Romance Writers Group Cancels Contest Due to Backlash Over Disqualifying Gay Romance Stories
Inside of a dog it's too dark to read
When Romance Writers Ink listed the rules for their 2012 More Than Magic contest for published romance writers, they made sure that they’d be able to accomodate everyone. Their international network of judges were romance fans, and no matter what genre you write in, no matter how steamy (or innocent) your story was, they had a judge for you. Tentacles? Got that. Medieval history? Got that. Vampires? Single moms? Secret agents? Young professionals? They’ve got a judge who they knew would be able to see the content of your story in a not-unfavorable light, and be able to judge it for its quality.
Unless your story was about two dudes or two ladies.
The clincher was in one sentence, new to their contest in 2012: “Note: MTM will no longer accept same-sex entries in any category.” When asked about why the change was made, the Oklahoma-based RWI replied that its chapter members were “uncomfortable” accepting same-sex entries.
As was immediately pointed out by many in the romance community: this meant that the contest was committed to finding people okay with any plot or sexual act except homosexuality. Says Courtney Milan, whose historical romance novels were presumably okay under the rule:
You can write [male/female] erotica. You can write [male/male/female erotica]. You can write about aliens from another planet who have tentacles, or barbed sexual organs. You can write degrading rapes. None of those things are barred from entry in the More than Magic contest, and if you write them, they’ll try to find judges who are predisposed to like your books.
But they won’t do that if you write same sex romance–even if it’s a sweet romance with no sexual contact whatsoever. No–when it comes to same sex romance, the fact that they might be able to identify judges in their chapter or outside of it who would be willing to read same sex entries and judge them fairly somehow becomes irrelevant. In that instance, the majority gets to say that those entries don’t belong.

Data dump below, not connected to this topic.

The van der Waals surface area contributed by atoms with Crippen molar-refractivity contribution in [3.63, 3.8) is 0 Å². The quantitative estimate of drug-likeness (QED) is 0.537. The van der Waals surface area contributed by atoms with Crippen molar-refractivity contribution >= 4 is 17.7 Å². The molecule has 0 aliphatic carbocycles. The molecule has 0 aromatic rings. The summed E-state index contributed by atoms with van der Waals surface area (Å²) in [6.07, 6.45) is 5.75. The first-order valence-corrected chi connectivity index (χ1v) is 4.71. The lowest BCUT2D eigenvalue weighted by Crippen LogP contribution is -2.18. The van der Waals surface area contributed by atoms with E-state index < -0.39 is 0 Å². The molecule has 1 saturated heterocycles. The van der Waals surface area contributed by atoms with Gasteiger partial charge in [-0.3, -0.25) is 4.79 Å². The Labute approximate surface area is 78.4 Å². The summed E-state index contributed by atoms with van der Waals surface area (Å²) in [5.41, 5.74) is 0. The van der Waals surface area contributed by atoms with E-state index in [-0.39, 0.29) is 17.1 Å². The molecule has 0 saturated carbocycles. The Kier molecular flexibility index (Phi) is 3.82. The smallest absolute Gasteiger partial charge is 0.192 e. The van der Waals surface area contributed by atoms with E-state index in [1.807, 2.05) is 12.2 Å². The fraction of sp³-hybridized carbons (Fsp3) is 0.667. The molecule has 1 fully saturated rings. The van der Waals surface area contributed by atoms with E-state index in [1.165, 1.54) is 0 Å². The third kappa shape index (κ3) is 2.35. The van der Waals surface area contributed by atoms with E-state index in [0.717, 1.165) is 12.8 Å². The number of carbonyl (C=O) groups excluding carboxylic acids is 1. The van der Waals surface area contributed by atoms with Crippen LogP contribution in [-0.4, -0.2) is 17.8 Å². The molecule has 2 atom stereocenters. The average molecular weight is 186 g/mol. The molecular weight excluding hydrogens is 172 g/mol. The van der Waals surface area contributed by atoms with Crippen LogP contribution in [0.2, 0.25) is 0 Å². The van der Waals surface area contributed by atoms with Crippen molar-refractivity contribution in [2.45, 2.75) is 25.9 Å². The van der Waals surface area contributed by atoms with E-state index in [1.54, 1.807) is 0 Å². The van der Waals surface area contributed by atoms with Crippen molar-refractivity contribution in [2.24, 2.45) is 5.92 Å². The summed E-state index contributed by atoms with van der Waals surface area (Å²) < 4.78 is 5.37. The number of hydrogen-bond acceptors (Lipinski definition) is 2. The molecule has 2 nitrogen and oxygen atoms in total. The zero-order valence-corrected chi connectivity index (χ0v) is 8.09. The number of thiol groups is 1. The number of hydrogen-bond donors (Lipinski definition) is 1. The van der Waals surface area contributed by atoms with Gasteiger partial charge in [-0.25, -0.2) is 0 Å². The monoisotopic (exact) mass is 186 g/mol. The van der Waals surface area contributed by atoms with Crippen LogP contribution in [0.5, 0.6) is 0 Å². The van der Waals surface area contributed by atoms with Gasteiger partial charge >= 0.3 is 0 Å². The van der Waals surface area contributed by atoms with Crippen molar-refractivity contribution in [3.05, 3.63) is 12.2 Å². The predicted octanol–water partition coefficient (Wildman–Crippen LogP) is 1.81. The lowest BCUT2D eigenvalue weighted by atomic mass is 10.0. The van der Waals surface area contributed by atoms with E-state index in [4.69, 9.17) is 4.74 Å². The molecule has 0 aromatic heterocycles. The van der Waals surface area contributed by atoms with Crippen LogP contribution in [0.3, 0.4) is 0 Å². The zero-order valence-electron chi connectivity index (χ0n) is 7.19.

We’re pretty sure Milan’s intention isn’t to imply that there’s anything wrong with M/M/F, alien, tentacle, or rape fantasy (stress on the fantasy) erotica, but rather to point out that these are all niche tastes that may seem incredibly off-putting to anyone who isn’t favorably disposed to them. It may be difficult enough to find people willing to admit that they aren’t creeped out by them. Homosexuality, however, by RWI’s standards, is right off the table. All the bad press from the very people it was trying to give awards to forced RWI to cancel the contest entirely, a reaction that Jezebel nails perfectly as the childish response it is:
Cancelling the contest doesn’t really right this wrong — it just makes it seem like they’d rather not judge romance novels at all if they have to judge gay ones.
RWI also produced an apology that didn’t exactly show that it’d understood why everybody was so mad:
We recognize the decision to disallow same-sex entries is highly charged. We also opted not to accept YA entries. We do not condone discrimination against individuals of any sort.
The crucial difference between YA Fiction and romance fiction that includes gay leads is, of course, that YA is a genre (whether its a subgenre of romance fiction or the other way around). The presence of gay leads is simply one a piece of content that can appear in a romance story of any genre, and to pretend that it is its own genre is to pretend that gay romance is somehow fundamentally different from straight romance or that it must be set apart from straight romance, a perception that people gay and straight have been fighting for years.
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